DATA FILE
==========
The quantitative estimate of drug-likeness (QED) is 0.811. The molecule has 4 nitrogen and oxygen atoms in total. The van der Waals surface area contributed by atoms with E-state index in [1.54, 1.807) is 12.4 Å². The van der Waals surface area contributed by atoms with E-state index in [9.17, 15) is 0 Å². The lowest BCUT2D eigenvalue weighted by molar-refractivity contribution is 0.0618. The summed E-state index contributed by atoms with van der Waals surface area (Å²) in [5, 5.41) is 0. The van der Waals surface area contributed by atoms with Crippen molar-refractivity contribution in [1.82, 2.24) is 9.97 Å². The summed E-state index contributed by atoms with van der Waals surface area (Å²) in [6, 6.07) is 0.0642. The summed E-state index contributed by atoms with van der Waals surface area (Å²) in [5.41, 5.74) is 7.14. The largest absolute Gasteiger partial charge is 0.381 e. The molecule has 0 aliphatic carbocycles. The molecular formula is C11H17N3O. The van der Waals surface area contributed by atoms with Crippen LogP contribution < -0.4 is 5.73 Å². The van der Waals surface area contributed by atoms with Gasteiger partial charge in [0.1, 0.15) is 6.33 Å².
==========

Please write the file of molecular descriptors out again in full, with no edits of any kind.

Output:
The quantitative estimate of drug-likeness (QED) is 0.811. The molecule has 4 nitrogen and oxygen atoms in total. The van der Waals surface area contributed by atoms with E-state index in [1.54, 1.807) is 12.4 Å². The van der Waals surface area contributed by atoms with E-state index in [9.17, 15) is 0 Å². The lowest BCUT2D eigenvalue weighted by molar-refractivity contribution is 0.0618. The summed E-state index contributed by atoms with van der Waals surface area (Å²) in [5, 5.41) is 0. The van der Waals surface area contributed by atoms with Crippen molar-refractivity contribution in [1.82, 2.24) is 9.97 Å². The summed E-state index contributed by atoms with van der Waals surface area (Å²) in [6, 6.07) is 0.0642. The summed E-state index contributed by atoms with van der Waals surface area (Å²) in [5.41, 5.74) is 7.14. The largest absolute Gasteiger partial charge is 0.381 e. The molecule has 0 aliphatic carbocycles. The molecular formula is C11H17N3O. The van der Waals surface area contributed by atoms with Crippen LogP contribution < -0.4 is 5.73 Å². The van der Waals surface area contributed by atoms with Gasteiger partial charge in [0.1, 0.15) is 6.33 Å².